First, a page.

An estimated £400m to remove and replace unsafe aluminium composite material (ACM) cladding systems on social sector high-rise housing has been released by the Government.
In total, 12 local authorities and 31 housing associations in England have been told that they have been allocated money in order to remove and replace unsafe ACM cladding on social buildings which are 18 metres or higher.
According to Ministry of Housing, Communities and Local Government figures, over 75 per cent of social housing buildings with unsafe ACM cladding have completed remediation, or are currently removing and replacing the cladding, plans are in place for the remaining 25 per cent.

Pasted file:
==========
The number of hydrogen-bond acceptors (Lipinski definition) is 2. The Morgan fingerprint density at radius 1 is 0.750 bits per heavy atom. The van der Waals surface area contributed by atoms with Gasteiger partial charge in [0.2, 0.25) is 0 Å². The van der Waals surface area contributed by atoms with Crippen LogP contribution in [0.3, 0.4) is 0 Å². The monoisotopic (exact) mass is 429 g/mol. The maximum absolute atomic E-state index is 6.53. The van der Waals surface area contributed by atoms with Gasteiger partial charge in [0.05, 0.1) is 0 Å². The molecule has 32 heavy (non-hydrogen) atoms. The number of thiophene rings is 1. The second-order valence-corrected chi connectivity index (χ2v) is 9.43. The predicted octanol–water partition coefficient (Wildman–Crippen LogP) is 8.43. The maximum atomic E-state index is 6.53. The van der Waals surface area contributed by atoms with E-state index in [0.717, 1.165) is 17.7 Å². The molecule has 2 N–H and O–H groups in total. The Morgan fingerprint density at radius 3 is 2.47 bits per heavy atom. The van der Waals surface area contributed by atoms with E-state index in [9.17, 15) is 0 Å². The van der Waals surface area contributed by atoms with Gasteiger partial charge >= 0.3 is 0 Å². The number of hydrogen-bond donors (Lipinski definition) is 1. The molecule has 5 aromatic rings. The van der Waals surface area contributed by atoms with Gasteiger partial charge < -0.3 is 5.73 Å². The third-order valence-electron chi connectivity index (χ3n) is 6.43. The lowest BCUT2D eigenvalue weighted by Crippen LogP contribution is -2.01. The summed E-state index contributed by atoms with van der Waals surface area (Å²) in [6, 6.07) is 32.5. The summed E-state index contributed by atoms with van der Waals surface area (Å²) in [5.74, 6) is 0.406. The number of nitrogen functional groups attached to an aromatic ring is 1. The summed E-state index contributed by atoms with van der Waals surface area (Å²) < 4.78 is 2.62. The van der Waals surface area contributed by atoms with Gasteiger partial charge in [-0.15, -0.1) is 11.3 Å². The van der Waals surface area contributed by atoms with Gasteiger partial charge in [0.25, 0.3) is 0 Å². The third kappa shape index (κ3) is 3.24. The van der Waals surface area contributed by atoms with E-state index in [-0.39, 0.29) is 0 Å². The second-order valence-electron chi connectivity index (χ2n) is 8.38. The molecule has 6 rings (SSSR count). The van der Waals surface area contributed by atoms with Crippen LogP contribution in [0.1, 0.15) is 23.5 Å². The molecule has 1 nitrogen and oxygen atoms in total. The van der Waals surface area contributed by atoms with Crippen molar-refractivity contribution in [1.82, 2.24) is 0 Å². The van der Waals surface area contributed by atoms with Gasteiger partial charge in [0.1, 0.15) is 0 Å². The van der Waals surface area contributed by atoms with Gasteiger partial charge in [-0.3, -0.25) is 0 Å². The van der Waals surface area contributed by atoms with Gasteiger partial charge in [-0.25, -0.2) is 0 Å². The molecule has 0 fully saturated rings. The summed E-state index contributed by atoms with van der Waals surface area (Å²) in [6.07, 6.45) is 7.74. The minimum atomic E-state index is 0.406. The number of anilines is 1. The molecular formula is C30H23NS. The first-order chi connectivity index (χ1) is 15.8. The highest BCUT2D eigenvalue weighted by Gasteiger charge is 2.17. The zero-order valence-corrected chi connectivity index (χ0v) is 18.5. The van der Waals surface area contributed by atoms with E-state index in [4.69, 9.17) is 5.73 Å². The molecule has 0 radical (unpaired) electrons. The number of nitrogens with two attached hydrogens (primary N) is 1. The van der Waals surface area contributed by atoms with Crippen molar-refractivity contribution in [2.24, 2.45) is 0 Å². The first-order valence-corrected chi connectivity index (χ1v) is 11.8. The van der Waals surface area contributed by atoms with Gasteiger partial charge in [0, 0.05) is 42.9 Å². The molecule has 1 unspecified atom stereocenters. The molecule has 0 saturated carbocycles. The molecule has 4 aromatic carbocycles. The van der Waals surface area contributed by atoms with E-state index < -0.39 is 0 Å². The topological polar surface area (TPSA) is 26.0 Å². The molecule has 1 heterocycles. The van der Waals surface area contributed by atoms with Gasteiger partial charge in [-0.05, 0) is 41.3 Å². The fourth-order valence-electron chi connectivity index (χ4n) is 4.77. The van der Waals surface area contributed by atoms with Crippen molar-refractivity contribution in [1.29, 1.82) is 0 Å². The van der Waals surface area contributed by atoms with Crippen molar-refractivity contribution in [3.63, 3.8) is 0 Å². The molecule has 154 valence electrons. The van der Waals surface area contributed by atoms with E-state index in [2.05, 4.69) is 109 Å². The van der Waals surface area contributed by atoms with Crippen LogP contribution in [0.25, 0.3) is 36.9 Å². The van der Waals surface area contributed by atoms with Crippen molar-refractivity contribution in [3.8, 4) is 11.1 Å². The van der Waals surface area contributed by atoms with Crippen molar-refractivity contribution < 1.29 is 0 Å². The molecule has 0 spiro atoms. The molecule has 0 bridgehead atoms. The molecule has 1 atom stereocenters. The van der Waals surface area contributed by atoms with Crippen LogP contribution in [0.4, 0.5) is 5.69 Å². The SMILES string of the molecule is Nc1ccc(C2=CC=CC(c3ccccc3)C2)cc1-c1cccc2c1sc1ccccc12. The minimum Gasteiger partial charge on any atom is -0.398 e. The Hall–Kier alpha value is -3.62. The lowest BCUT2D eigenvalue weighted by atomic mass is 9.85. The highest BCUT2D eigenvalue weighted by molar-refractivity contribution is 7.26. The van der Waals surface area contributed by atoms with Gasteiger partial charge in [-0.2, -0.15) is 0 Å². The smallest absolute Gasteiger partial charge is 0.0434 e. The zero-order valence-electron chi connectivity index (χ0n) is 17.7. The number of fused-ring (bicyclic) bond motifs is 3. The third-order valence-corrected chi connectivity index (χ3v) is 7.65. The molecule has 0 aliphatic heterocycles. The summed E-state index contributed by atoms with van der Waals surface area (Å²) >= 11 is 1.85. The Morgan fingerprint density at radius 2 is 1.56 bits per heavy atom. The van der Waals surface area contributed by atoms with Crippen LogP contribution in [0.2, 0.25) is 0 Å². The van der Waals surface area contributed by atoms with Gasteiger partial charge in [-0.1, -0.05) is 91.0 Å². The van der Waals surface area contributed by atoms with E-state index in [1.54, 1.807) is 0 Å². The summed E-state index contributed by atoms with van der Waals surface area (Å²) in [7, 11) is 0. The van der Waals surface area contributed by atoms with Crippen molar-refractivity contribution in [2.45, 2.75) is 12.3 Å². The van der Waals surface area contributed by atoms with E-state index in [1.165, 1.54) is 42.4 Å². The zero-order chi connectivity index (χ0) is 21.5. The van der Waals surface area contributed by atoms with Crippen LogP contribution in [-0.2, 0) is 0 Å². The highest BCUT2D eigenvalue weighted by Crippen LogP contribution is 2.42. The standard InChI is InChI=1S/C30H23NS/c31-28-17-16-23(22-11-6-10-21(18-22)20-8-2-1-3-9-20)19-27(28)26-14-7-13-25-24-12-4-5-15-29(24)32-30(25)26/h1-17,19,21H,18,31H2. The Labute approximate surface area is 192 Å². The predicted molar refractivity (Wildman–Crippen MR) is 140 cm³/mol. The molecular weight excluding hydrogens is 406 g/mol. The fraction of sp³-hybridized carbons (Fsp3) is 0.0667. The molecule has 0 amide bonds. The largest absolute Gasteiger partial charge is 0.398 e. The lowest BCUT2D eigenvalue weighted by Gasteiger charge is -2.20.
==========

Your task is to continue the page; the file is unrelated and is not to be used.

Secretary of State for Communities, James Brokenshire explained:
“We are doing the right thing by residents and fully funding the replacement of unsafe ACM cladding in social housing buildings 18 metres or above.”
As to the private sector, he praised some housebuilders approach to the removal of ACM, while criticising schemes that would put costs on residents:
“I want to see landlords protect leaseholders from these costs. I am pleased that a number have stepped forward to do so, including Barratt Developments, Legal & General, Taylor Wimpey, Mace and Peabody. However, there are some who are not engaging in this process. If they don’t, I have ruled nothing out.”